790-308-80

790-308-80 - NEW JERSEY POLITICS 790:308:80 SPRING 2009 Instructor John H Glascock Ph.D [email protected] Monday 6:00 p.m 8:40 p.m Western

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NEW JERSEY POLITICS 790:308:80 SPRING 2009 Instructor: John H. Glascock, Ph.D. [email protected] Monday 6:00 p.m. – 8:40 p.m. Office Hours: 5:30 – 6:00p.m. Western Monmouth Campus, Room 215 and by appointment “We ought to be damn proud of this state. I know I am.” Governor John Corzine, “State of the State” speech, January 9, 2007 As much as we might (all?) agree with that sentiment, we are not here to be cheerleaders for New Jersey, but rather to gain information which will begin to provide a rational basis for judgments of its politics and government – hopefully, positive ones. Most of you as New Jersey natives probably have some familiarity with the state’s politics and government, but if you’re typical your knowledge of how the state functions, and why, is quite limited. This course is intended to give you a fuller understanding of government and politics in the state, partly through a more formal exposure to structure and process in readings and lectures, partly through the presentations of guest speakers, and partly through your active participation in class. New Jersey is arguably one of the most difficult states to govern in the United States. Much of its political culture and governmental structure is an historical legacy dating back to the 17 th century, even as the state is in the forefront of 21 st century challenges to modern society. Urban issues, suburbanization, transportation, land use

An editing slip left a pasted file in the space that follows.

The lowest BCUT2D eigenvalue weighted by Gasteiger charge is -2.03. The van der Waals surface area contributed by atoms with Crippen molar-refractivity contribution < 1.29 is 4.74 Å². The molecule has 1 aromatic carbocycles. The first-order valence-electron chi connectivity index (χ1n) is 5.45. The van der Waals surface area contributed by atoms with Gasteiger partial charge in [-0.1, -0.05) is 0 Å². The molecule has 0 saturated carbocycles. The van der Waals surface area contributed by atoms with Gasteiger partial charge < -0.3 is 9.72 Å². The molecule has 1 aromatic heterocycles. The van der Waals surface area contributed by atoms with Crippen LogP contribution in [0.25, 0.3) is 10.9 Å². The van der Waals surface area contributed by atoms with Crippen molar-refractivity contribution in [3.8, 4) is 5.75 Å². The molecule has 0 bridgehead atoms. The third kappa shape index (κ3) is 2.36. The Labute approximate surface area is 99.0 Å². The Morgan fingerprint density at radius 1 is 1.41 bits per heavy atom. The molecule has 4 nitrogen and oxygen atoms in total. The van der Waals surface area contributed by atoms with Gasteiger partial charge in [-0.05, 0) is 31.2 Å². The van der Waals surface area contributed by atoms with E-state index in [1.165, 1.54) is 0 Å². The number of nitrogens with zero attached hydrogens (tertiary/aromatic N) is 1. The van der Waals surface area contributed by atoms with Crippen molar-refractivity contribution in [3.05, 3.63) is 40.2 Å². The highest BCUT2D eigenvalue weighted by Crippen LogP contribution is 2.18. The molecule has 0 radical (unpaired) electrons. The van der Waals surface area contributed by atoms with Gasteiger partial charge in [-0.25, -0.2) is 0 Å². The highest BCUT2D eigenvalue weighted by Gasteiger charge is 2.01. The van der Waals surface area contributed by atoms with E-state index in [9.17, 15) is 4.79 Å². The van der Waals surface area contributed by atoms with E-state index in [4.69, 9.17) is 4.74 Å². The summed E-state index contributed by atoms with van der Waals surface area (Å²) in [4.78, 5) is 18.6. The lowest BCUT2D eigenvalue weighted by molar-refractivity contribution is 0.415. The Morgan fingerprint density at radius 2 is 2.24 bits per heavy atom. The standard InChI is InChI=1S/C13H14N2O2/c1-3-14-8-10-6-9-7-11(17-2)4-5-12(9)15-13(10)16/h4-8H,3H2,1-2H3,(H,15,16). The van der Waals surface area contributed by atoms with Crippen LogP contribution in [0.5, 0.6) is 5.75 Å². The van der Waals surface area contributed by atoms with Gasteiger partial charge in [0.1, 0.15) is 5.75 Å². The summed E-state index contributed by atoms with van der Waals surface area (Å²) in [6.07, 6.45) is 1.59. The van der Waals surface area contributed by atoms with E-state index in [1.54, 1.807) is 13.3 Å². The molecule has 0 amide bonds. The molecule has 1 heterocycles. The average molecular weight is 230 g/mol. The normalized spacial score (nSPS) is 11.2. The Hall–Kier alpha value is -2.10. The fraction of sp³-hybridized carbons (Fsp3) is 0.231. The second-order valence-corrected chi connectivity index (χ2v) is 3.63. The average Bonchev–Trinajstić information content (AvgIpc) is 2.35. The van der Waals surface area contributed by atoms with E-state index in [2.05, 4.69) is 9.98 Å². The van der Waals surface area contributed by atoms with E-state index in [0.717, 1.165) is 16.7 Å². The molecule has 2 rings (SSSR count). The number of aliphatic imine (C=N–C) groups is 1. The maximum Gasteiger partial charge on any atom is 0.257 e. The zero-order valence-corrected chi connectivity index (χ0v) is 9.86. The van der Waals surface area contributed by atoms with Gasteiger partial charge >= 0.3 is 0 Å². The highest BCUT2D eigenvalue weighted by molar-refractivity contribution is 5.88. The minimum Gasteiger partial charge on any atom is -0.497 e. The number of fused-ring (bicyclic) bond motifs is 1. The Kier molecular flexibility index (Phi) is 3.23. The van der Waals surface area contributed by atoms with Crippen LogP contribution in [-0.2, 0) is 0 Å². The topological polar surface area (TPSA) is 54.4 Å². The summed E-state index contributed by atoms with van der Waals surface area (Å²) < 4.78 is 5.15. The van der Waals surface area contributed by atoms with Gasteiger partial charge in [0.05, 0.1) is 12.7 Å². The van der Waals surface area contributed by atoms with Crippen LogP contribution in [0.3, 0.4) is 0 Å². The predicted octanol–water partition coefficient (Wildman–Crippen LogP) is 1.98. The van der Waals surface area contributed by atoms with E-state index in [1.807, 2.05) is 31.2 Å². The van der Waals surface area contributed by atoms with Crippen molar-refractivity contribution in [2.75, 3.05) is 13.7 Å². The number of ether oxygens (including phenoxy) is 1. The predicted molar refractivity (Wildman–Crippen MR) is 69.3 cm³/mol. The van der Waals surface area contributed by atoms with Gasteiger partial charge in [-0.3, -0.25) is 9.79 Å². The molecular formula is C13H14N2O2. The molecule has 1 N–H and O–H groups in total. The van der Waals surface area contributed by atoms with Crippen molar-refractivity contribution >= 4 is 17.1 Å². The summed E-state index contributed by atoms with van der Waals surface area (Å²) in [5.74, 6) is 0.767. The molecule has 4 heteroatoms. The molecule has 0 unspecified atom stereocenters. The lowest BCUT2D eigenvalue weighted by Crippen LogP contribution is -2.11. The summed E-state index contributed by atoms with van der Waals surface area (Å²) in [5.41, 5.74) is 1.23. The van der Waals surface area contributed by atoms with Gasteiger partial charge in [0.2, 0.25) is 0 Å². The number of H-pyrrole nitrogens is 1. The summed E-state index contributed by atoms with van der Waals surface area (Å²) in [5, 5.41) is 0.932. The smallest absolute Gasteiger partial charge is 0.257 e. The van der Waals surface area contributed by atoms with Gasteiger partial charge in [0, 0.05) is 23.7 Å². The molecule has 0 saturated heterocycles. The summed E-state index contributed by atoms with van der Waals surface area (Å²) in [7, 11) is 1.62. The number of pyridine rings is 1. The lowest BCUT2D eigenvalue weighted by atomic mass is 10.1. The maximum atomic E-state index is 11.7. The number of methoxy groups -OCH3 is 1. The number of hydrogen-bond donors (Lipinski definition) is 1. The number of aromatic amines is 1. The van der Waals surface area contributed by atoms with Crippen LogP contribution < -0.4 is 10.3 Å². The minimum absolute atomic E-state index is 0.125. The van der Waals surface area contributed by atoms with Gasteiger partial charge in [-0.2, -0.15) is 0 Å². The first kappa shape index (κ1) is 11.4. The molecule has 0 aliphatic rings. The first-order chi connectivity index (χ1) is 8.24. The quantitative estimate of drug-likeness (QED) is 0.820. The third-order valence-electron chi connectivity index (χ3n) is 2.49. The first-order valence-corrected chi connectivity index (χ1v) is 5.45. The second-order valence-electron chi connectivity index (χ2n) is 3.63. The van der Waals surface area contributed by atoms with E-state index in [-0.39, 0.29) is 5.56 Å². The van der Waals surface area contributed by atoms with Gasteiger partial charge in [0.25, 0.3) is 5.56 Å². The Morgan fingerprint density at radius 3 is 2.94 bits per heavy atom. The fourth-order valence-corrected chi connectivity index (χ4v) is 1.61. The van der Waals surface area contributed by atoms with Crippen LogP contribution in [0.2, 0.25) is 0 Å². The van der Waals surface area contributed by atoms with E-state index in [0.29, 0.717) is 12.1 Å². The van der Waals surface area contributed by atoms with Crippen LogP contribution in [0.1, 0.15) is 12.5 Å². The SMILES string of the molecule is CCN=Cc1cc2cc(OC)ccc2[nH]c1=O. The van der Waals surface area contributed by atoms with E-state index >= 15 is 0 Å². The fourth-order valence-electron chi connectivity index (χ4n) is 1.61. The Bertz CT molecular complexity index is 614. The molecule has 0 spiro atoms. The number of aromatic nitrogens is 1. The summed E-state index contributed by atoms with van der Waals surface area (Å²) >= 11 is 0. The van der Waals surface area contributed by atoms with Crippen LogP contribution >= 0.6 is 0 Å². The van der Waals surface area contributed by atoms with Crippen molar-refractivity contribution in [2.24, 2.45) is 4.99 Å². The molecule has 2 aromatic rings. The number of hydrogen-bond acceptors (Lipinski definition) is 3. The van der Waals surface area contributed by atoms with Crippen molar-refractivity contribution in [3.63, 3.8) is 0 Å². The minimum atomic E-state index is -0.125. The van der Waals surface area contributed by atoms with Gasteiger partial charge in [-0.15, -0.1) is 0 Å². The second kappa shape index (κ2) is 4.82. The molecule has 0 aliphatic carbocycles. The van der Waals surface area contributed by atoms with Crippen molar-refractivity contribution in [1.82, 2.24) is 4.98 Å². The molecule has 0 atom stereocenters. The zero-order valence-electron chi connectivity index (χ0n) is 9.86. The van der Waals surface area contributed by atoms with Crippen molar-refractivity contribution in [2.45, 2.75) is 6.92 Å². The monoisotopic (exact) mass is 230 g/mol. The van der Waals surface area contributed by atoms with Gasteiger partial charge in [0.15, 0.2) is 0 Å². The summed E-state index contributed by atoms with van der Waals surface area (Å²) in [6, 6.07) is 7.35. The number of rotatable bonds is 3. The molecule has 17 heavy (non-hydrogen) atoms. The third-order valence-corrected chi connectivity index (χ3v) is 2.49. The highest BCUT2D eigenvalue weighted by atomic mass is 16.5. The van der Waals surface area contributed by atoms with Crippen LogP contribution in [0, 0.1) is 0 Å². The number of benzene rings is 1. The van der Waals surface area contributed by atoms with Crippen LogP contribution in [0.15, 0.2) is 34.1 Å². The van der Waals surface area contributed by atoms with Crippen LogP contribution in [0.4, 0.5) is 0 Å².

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This note was uploaded on 07/25/2009 for the course 790 308 taught by Professor Solari during the Spring '09 term at Rutgers.

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790-308-80 - NEW JERSEY POLITICS 790:308:80 SPRING 2009 Instructor John H Glascock Ph.D [email protected] Monday 6:00 p.m 8:40 p.m Western

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